Foreign Policy: Libya Can't Save Itself
The authors of this article, both advocates of a strong Italian Tripoli based role on Libya, are wrong to suggest that Britain should have another attempt to try and fix Libya. Both Italy and Britain neocolonial meddling is not likely to be perceived favorably in Libya. The argument made by the authors that this British role is appropriate because of the recent Brexit is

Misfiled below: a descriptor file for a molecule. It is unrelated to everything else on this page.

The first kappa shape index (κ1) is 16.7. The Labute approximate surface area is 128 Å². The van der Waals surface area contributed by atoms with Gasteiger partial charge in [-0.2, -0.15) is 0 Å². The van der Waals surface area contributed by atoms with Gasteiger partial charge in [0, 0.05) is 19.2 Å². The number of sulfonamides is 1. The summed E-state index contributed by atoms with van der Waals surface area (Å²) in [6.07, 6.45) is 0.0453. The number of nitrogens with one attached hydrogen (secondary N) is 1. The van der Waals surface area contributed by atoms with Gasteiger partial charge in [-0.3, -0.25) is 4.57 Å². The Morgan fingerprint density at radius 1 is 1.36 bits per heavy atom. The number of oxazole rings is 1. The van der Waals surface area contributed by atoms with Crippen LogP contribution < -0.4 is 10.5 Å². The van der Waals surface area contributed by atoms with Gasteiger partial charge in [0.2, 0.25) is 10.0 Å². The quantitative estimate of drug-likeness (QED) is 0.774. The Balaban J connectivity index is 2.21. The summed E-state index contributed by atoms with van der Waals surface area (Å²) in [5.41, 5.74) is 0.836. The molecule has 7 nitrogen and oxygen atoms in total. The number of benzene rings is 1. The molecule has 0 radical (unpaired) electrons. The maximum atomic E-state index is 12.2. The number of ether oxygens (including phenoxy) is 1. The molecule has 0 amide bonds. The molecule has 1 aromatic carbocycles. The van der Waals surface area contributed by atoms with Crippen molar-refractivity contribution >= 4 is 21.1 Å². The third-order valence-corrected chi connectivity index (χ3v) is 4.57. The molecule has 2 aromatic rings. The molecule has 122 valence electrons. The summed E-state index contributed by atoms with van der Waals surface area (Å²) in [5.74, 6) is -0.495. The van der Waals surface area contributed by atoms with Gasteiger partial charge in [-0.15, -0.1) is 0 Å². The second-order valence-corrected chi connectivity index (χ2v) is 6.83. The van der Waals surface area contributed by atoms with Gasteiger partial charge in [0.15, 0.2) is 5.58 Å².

incomprehensible and absurd. The suggestion that the Sukheirat negotiated Libyan agreement is a failed product of the UN alone is to categorically deny the clumsiness of the British, French and Italians as key maneuverers of this agreement and their failure to effectively support it or to deal with its disastrous sequences in Libya. Not withstanding the importance of keeping Libya and its key Libyan institutions unified, to simplify the complexities of the Libyan conflicts and to suggest that Tripoli should continue to be the most essential element of stability for the country by in-part continuing to centralize the Tripoli location of the Central bank, the National Oil Company and other national investment corporations is to ignore Libyan history and the recent re-emergence of political and military influence of the historic province of Cyrenaica, frequently referred to as the "East" and its strong public and administrative outcries of unwillingness to accept the continuation of Tripoli's political and economic centrality in Libya. The readers need to appreciate that in 1969 when Ghadafi shifted his seat of power to Tripoli, Libya had two constitutional capitals (Benghazi and Tripoli). The USA and Britain and most countries had embassies in both cities and crown corporations such as the Libyan Oil Corporation, Libyan Airlines and many others were based in the Libyan twin capital Benghazi. For forty two years and until the recent 2011 revolt, Ghadafi poured his wrath on the resistant Cyranaicans by shifting everything to Tripoli, hence reducing its geopolitical, economic and social status and resulting in a significant Libyan population migration to Tripoli. Perhaps the most worthy message in this article is the recognition that a key leadership role for the new USA administration in the North Africa- Sahil Region is desperately needed to fill in the security vacuum created by a fragmented incohesive European governance and the Obama malaised US foreign policy of leading-from-behind.